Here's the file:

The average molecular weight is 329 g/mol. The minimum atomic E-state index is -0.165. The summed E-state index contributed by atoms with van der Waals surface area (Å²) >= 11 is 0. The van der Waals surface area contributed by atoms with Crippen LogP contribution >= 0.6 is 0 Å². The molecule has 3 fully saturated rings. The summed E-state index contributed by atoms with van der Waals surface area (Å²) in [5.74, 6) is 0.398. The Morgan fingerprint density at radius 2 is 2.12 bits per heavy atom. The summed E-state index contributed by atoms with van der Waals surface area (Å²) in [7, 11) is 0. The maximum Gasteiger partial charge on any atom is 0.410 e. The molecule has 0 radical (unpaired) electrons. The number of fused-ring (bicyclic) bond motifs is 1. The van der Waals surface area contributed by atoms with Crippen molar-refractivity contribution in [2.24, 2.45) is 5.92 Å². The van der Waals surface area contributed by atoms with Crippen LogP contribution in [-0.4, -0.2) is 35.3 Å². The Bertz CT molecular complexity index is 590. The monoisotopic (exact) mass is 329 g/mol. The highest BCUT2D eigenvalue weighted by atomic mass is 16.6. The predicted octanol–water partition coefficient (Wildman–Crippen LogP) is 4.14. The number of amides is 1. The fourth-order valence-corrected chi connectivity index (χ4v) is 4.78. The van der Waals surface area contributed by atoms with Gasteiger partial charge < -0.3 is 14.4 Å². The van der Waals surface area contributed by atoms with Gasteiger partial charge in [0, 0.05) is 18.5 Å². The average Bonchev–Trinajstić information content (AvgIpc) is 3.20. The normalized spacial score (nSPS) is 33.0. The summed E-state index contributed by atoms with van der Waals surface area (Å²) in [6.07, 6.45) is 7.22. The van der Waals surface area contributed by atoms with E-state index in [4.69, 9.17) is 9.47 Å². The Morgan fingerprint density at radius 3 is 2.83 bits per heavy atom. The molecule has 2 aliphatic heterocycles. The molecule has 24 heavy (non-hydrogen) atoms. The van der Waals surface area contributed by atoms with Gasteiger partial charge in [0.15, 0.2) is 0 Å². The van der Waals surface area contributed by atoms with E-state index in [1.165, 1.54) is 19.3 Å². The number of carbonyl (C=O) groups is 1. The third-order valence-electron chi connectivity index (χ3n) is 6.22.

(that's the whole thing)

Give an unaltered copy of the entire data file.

The average molecular weight is 329 g/mol. The minimum atomic E-state index is -0.165. The summed E-state index contributed by atoms with van der Waals surface area (Å²) >= 11 is 0. The van der Waals surface area contributed by atoms with Crippen LogP contribution >= 0.6 is 0 Å². The molecule has 3 fully saturated rings. The summed E-state index contributed by atoms with van der Waals surface area (Å²) in [5.74, 6) is 0.398. The Morgan fingerprint density at radius 2 is 2.12 bits per heavy atom. The summed E-state index contributed by atoms with van der Waals surface area (Å²) in [7, 11) is 0. The maximum Gasteiger partial charge on any atom is 0.410 e. The molecule has 0 radical (unpaired) electrons. The number of fused-ring (bicyclic) bond motifs is 1. The van der Waals surface area contributed by atoms with Crippen molar-refractivity contribution in [2.24, 2.45) is 5.92 Å². The van der Waals surface area contributed by atoms with Crippen LogP contribution in [-0.4, -0.2) is 35.3 Å². The Bertz CT molecular complexity index is 590. The monoisotopic (exact) mass is 329 g/mol. The highest BCUT2D eigenvalue weighted by atomic mass is 16.6. The predicted octanol–water partition coefficient (Wildman–Crippen LogP) is 4.14. The number of amides is 1. The fourth-order valence-corrected chi connectivity index (χ4v) is 4.78. The van der Waals surface area contributed by atoms with Gasteiger partial charge < -0.3 is 14.4 Å². The van der Waals surface area contributed by atoms with Gasteiger partial charge in [0, 0.05) is 18.5 Å². The average Bonchev–Trinajstić information content (AvgIpc) is 3.20. The normalized spacial score (nSPS) is 33.0. The summed E-state index contributed by atoms with van der Waals surface area (Å²) in [6.07, 6.45) is 7.22. The van der Waals surface area contributed by atoms with E-state index in [4.69, 9.17) is 9.47 Å². The Morgan fingerprint density at radius 3 is 2.83 bits per heavy atom. The molecule has 2 aliphatic heterocycles. The molecule has 24 heavy (non-hydrogen) atoms. The van der Waals surface area contributed by atoms with Gasteiger partial charge in [0.15, 0.2) is 0 Å². The van der Waals surface area contributed by atoms with E-state index in [1.165, 1.54) is 19.3 Å². The number of carbonyl (C=O) groups is 1. The third-order valence-electron chi connectivity index (χ3n) is 6.22.